There are several tests to help doctors determine if you are at risk for prostate cancer. A biopsy can help confirm your diagnosis and also determine the extent (stage) of the disease.
Tests to diagnose prostate cancer
Digital rectal exam (DRE)1
Your doctor feels for any bumps or hard areas on the prostate by inserting a gloved finger into the rectum.
Prostate-specific antigen (PSA) test1
This is a blood test to detect levels of PSA in your blood. Higher levels can occur in men with prostate cancer.
Transrectal ultrasound (TRUS)1
Ultrasound waves are used to visualize your prostate.
A biopsy is the only way to know for sure if prostate cancer is present. Your doctor removes small pieces of tissue with a needle. The tissue is then analyzed under a microscope to see if it contains cancer cells.
Grading prostate cancer: your Gleason score
If a biopsy finds cancer cells, the tissue sample is graded to predict how fast the cancer is likely to grow and spread. The “Gleason” grading system is used most often to grade prostate cancer.
Gleason grades: 5 distinct patterns
1 – Small, identical cells that are close together
2 – Cells in various shapes and sizes, loosely packed
3 – Increased cell size and shape irregularity; less distinction between cells
4 – Large, irregular fused cells
5 – Irregular fused cells that have invaded surrounding connective tissue cells
Source: Gleason DF. Histologic grading and clinical staging of prostatic carcinoma. In: Tannenbaum M, ed. Urologic Pathology: The Prostate. Philadelphia, PA: Lea & Febiger; 1997:171.
How the Gleason grading system works2
- Samples from 2 areas of the prostate are graded 1 to 5
- Pathologists look at each sample to score its respective pattern of cells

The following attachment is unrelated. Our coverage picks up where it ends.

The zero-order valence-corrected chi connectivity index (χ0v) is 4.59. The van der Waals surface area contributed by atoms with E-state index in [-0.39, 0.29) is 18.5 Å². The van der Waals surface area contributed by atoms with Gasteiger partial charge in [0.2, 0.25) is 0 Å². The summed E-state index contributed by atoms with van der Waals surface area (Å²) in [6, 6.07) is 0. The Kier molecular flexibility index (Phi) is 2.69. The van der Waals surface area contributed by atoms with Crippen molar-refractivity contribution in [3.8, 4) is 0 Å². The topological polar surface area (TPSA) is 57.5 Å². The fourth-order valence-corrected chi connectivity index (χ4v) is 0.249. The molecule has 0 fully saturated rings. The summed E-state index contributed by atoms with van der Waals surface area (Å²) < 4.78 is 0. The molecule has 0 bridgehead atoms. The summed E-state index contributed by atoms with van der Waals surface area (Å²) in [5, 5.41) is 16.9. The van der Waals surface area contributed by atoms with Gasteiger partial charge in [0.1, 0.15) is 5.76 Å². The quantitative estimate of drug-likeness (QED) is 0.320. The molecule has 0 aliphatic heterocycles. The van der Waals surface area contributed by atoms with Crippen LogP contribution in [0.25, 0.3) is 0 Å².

- The most common pattern is the “primary grade” (eg, 3)
- The second most common pattern is the “secondary grade” (eg, 4)
- The numbers are added together to get a Gleason score between 2 and 10
- Primary grade 3 + secondary grade 4 = Gleason score 7
Staging prostate cancer
Test results and your Gleason score help determine if the cancer has spread outside the prostate. This is called staging.1 Staging helps your doctor choose the best treatment for you.1,2
Tumor is not felt during a digital rectal exam (DRE), but biopsy found cancer cells.
Tumor is felt during a digital rectal exam (DRE), but the cancer remains within the prostate gland.
Tumor has spread beyond the outer rim of prostate, but not to other organs.
Tumor has spread to tissues and structures next to the prostate.
- Prostate cancer. American Cancer Society Web site. http://www.cancer.org/acs/groups/cid/documents/webcontent/003134-pdf.pdf. Accessed December 3, 2015.
- National Comprehensive Cancer Network<sup>®</sup>. NCCN Guidelines for Patients<sup>®</sup>: Prostate Cancer. Version 1.2015. National Comprehensive Cancer Network<sup>®</sup> Web site. http://www.nccn.org/patients/guidelines/prostate/index.html#1. Accessed September 14, 2015.